Our Staff Give Us Hope: Michelle Williams, Assistant Principal at ACE Esperanza

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Why #IChooseCollege for my students at ACE Esperanza…

Not only should our students go to college, they deserve college – that is their right as a citizen.

Although Latinos make up a significant part of California, only a minority graduate from a 4-year program or receive a Master’s. That needs to change and the only change that will happen will be through schools such as ACE.

A kid that has grown up in a gritty neighborhood that has overcome so many challenges can ultimately create real change.

Our students can become real social justice heroes. To leave them behind and not give them an opportunity to change is a tragedy.

If we really want to make a lasting effect, we need to start in the 5th grade and get them in the mindset that college is for them – that college will help them attain all their dreams.


What is unique about the teachers at ACE?

Relationships. The students we serve are disenfranchised because teachers have failed to reach out and build relationships with them. Our ACE teachers take an interest in who the student is, not just their shortcomings. Our teachers know the students’ inner most desires: who they want to be, what motivates them, what change they want to see in their life.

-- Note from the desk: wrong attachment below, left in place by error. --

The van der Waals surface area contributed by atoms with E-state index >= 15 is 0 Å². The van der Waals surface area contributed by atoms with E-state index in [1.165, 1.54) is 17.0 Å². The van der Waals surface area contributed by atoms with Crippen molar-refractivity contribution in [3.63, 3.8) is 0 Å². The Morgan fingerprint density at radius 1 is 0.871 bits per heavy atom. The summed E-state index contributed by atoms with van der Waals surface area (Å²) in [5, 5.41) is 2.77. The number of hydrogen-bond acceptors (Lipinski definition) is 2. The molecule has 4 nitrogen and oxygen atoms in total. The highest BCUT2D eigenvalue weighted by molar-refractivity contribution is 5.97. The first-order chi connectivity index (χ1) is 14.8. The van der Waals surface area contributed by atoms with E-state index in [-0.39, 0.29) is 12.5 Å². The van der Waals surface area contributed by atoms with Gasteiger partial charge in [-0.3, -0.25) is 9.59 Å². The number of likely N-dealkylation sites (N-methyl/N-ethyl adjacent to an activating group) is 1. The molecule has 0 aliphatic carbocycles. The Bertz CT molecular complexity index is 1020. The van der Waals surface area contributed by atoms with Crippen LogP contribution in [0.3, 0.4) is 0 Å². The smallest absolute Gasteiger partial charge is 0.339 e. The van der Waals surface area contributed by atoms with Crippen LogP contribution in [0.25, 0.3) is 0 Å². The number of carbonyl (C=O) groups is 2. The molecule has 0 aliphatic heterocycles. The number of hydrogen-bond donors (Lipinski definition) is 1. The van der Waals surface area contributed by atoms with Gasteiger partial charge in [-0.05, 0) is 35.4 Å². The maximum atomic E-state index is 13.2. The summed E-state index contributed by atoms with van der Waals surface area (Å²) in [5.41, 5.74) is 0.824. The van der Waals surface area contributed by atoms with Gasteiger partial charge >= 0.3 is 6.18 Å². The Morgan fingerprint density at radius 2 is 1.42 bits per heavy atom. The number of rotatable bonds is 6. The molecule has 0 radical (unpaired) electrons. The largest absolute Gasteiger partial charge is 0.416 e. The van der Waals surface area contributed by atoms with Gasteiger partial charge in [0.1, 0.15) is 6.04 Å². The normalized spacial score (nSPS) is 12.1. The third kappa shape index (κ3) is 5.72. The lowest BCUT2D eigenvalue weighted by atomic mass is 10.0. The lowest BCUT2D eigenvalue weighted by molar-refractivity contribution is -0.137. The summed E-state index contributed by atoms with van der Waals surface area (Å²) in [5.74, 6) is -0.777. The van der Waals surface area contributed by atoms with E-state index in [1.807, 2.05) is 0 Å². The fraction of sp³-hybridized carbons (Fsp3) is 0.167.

Once our teachers connect with the students and get that spark, the only option is college. Building a trusting relationship allows our children to let their guard down and take in academics.

The teachers we have at ACE are the best of the best – anything less and this demographic can wear on you – to be honest, ACE is one of the most challenging teaching environments.


How is your journey similar to an ACE student?

I come from one of the poorest neighborhoods in San Diego, where a big subset of kids are not doing well. My high school was in a high crime neighborhood – a police trailer lived in the parking lot.

I was left behind – I didn’t ask questions and I faded away into the background. I received really poor grades because I didn’t get the attention I needed. By the time I got to High School, I was so behind. I initially didn’t graduate from high school – no teacher ever made a single attempt at reaching out or making a connection with me.

Now, I have an intense drive to help kids like myself. I want to send a sea of kids, like myself, who were marginalized in the early grades, to college and make real change in society.

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